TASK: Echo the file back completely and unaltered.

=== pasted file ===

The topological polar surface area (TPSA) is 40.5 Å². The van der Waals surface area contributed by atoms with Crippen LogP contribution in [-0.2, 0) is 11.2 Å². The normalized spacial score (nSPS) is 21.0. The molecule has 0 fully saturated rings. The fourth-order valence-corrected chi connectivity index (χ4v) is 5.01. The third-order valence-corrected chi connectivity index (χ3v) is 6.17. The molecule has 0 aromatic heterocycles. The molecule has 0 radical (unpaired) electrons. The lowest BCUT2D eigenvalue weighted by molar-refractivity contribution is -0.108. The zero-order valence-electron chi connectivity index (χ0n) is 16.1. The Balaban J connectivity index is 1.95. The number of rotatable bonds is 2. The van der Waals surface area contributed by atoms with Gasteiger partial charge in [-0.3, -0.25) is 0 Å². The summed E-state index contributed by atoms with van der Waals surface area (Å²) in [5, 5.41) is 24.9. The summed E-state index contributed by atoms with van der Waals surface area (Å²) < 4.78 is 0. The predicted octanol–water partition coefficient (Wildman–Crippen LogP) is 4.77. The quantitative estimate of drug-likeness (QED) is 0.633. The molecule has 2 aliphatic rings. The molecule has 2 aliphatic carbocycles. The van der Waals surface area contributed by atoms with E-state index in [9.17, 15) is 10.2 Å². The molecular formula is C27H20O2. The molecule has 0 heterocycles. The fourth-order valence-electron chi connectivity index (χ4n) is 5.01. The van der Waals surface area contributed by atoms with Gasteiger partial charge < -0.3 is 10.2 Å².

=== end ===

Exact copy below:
The topological polar surface area (TPSA) is 40.5 Å². The van der Waals surface area contributed by atoms with Crippen LogP contribution in [-0.2, 0) is 11.2 Å². The normalized spacial score (nSPS) is 21.0. The molecule has 0 fully saturated rings. The fourth-order valence-corrected chi connectivity index (χ4v) is 5.01. The third-order valence-corrected chi connectivity index (χ3v) is 6.17. The molecule has 0 aromatic heterocycles. The molecule has 0 radical (unpaired) electrons. The lowest BCUT2D eigenvalue weighted by molar-refractivity contribution is -0.108. The zero-order valence-electron chi connectivity index (χ0n) is 16.1. The Balaban J connectivity index is 1.95. The number of rotatable bonds is 2. The van der Waals surface area contributed by atoms with Gasteiger partial charge in [-0.3, -0.25) is 0 Å². The summed E-state index contributed by atoms with van der Waals surface area (Å²) in [5, 5.41) is 24.9. The summed E-state index contributed by atoms with van der Waals surface area (Å²) < 4.78 is 0. The predicted octanol–water partition coefficient (Wildman–Crippen LogP) is 4.77. The quantitative estimate of drug-likeness (QED) is 0.633. The molecule has 2 aliphatic rings. The molecule has 2 aliphatic carbocycles. The van der Waals surface area contributed by atoms with E-state index in [9.17, 15) is 10.2 Å². The molecular formula is C27H20O2. The molecule has 0 heterocycles. The fourth-order valence-electron chi connectivity index (χ4n) is 5.01. The van der Waals surface area contributed by atoms with Gasteiger partial charge < -0.3 is 10.2 Å².